Tuesday, 10 December 2013

Teaching abroad

"The world of international education is steadily growing, with an increasing number of overseas jobs available for English-speaking, UK-trained teachers. For many teachers the thought of taking up a post abroad is an enticing one: it is the opportunity for a fresh start with a change in lifestyle and scenery; the chance to boost your career with new challenges and experiences; to work in a multicultural environment, and perhaps experience more professional freedom and creativity."
Click here to read on. For publication in January 2014 issue of Music Teacher

Wednesday, 20 November 2013

The Recorder, and Other Classroom Instruments

"Mention the word 'recorder' to a random selection of 20 people. There's a fairly high chance that the majority of them will shudder with the recollection of enforced group tuition that left them either uninspired (at best) or bestowed upon them a lifelong aversion to the instrument. With a new music curriculum that requires every child to play a tuned musical instrument, many teachers are looking for the instrument that will work best in their classroom. Does the recorder deserve the title of archetypal classroom instrument, and are there any viable alternatives?"
Click here to read on. Published in December 2013 issue of Music Teacher

Wednesday, 29 May 2013

Importing Percussion

"Sourcing the right World Music instruments for use in schools is a juggling act. A number of considerations have to be balanced – such as affordability, safety and durability, quality and consistency of sound, and practicality (size and weight of instruments, storage, ease of transport). On top of these factors, you want instruments that are as true to their traditions as possible; preferably made using traditional techniques, in the general region of the tradition’s origin. Given that the vast majority of World Music instruments imported to UK come from factories using modern materials and processes, how do World Music instrument retailers source anything that is vaguely representative of the traditions that they represent?"
Click here to read on. Published in July 2013 issue of Music Teacher

Tuesday, 23 April 2013

The David Idowu Choir: Driving out darkness with light

"It has been almost five years since 14-year-old David Idowu lost his life to hate crime. The boy who carried out this fatal stabbing had never met David; the mere fact that David attended a certain school was enough to make him a target in this senseless crime. David had been an active campaigner against knife and gun crime. Now, as a way of coping with the darkness of his death, his family and community are fighting hate with love. The David Idowu Foundation was set up by David’s parents and works to eradicate school rivalries, educate about the effects of hate crime, and help young offenders put their lives back on track. One of the Foundation’s recent projects is the David Idowu community choir. Jointly supported by the Foundation and Southwark Music Service, the choir’s membership is drawn from several schools in the borough. Bringing together local teenagers through song is a positive way to fight against the circumstances of David’s death, and promote harmony between different schools."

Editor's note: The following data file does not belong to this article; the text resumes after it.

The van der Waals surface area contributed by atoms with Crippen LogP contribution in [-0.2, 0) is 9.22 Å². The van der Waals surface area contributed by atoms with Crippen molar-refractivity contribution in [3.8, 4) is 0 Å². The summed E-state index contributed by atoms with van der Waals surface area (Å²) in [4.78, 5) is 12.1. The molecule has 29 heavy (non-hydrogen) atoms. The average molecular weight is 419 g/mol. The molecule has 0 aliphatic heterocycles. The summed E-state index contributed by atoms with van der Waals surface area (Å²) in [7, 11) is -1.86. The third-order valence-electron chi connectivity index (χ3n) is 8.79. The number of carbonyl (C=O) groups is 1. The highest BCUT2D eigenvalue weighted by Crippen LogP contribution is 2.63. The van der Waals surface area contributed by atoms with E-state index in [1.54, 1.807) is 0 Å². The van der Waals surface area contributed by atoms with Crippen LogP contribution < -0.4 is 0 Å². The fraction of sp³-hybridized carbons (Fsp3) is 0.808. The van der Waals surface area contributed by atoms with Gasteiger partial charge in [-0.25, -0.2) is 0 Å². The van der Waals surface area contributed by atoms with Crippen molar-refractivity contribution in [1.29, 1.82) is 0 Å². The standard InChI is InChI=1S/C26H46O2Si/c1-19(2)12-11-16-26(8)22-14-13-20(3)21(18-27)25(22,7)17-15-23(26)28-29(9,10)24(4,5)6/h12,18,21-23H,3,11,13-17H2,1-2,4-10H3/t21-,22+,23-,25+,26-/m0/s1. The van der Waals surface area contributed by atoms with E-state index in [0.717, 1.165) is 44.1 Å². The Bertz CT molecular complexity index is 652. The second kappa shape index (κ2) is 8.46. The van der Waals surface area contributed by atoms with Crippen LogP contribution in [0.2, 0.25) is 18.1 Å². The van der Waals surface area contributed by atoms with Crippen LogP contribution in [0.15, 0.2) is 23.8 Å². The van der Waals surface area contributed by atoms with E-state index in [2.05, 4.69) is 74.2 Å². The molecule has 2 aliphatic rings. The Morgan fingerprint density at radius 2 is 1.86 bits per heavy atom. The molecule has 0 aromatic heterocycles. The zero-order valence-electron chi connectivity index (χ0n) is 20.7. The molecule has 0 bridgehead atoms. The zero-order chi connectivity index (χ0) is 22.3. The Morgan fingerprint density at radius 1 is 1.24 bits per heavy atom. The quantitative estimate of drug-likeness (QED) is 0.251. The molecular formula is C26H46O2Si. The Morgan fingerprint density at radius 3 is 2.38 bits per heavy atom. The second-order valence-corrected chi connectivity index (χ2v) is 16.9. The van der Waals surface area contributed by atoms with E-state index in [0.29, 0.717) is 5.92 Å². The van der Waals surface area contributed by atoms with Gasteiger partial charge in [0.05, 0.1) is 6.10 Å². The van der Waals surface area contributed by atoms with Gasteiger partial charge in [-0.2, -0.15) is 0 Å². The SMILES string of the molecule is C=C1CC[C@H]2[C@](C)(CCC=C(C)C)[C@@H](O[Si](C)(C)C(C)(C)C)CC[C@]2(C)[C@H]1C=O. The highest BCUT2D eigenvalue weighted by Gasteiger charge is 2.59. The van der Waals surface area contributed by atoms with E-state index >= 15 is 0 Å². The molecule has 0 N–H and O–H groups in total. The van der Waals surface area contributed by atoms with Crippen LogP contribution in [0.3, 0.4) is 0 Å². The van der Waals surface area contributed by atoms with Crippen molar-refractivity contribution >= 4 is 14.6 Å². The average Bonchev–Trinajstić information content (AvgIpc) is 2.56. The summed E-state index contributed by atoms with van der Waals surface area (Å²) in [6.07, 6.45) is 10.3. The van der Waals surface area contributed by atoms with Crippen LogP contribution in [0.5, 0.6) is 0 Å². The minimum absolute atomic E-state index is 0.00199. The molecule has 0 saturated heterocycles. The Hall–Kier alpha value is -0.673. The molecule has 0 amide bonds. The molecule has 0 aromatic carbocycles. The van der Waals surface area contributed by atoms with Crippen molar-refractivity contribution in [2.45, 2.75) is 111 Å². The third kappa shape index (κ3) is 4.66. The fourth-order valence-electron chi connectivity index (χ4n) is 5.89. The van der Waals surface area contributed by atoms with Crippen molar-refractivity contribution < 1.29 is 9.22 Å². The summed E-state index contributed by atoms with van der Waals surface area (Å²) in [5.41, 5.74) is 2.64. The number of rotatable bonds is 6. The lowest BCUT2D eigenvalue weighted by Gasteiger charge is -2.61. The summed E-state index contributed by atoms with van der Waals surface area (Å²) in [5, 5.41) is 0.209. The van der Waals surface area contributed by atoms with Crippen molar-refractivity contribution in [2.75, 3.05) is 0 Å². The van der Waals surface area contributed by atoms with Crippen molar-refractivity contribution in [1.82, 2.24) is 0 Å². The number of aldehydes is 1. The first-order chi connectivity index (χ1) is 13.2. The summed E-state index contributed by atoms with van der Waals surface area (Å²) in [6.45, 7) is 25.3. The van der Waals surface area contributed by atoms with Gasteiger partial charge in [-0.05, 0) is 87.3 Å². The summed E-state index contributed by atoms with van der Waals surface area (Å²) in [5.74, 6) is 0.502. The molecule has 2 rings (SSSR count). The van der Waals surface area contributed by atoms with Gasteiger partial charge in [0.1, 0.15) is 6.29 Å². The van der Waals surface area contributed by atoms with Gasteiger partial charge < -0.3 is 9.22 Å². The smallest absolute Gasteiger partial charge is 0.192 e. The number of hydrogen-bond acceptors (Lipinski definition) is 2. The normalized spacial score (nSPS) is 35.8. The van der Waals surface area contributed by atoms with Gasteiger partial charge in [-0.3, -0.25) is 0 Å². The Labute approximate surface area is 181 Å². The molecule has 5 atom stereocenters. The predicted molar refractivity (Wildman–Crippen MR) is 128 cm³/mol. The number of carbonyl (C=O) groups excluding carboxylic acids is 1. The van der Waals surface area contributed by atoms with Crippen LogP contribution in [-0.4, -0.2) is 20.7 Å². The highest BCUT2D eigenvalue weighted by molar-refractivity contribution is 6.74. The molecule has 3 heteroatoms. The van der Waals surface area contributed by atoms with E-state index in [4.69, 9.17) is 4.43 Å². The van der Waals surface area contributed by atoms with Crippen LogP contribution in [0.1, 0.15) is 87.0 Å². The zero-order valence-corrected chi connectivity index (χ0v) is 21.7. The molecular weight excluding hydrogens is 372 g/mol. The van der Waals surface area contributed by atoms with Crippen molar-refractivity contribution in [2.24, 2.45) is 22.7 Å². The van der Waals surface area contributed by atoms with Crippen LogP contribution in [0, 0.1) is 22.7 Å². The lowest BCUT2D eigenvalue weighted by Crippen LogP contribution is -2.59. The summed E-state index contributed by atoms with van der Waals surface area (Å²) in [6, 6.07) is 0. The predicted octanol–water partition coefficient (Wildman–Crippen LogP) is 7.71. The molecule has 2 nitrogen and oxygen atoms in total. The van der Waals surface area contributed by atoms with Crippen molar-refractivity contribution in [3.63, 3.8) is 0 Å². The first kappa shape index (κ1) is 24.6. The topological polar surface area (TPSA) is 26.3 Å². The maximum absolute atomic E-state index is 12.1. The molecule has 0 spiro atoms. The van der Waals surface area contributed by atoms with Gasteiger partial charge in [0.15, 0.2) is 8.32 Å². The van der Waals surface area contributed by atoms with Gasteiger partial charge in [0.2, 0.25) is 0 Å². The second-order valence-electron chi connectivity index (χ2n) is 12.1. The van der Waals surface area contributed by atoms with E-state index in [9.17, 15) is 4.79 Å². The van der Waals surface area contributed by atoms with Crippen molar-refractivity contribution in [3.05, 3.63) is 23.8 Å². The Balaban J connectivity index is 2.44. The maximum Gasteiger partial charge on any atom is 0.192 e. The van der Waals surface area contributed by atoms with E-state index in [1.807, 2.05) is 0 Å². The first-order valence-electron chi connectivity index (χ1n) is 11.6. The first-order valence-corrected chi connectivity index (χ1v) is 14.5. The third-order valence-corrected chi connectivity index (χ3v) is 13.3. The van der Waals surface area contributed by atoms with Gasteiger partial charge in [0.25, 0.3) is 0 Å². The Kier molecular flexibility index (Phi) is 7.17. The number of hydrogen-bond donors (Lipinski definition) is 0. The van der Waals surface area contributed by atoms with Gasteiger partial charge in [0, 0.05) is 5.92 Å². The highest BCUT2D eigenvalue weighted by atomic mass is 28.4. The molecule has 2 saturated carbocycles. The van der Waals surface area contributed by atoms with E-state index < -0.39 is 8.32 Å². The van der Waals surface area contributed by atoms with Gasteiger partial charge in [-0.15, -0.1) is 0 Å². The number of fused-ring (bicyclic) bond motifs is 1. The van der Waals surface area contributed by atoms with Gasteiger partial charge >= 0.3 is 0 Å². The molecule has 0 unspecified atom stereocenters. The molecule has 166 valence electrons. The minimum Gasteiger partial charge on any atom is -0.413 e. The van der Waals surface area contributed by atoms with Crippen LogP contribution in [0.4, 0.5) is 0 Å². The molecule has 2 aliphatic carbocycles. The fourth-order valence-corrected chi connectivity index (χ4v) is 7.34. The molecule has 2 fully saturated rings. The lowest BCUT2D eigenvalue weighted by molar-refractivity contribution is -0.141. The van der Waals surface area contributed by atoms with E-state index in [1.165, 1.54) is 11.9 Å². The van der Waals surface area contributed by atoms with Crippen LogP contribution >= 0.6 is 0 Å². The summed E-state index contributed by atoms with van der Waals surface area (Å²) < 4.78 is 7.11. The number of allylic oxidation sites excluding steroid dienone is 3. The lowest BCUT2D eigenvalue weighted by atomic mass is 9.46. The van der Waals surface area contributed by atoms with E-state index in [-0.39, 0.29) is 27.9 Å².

Click here to read on. Published in June 2013 issue of Music Teacher

Wednesday, 13 February 2013

'Let's get the whole place singing!'

"Every so often, we are called upon to search our memories for information that we know we learned during our school days. We scratch our heads and try to summon up that elusive historical date, the name of that capital city - sometimes with success, other times to no avail. What is far more likely to ignite that spark of memory is a song or chant that we learned at the same time. Get the tune started, and the facts within will flow."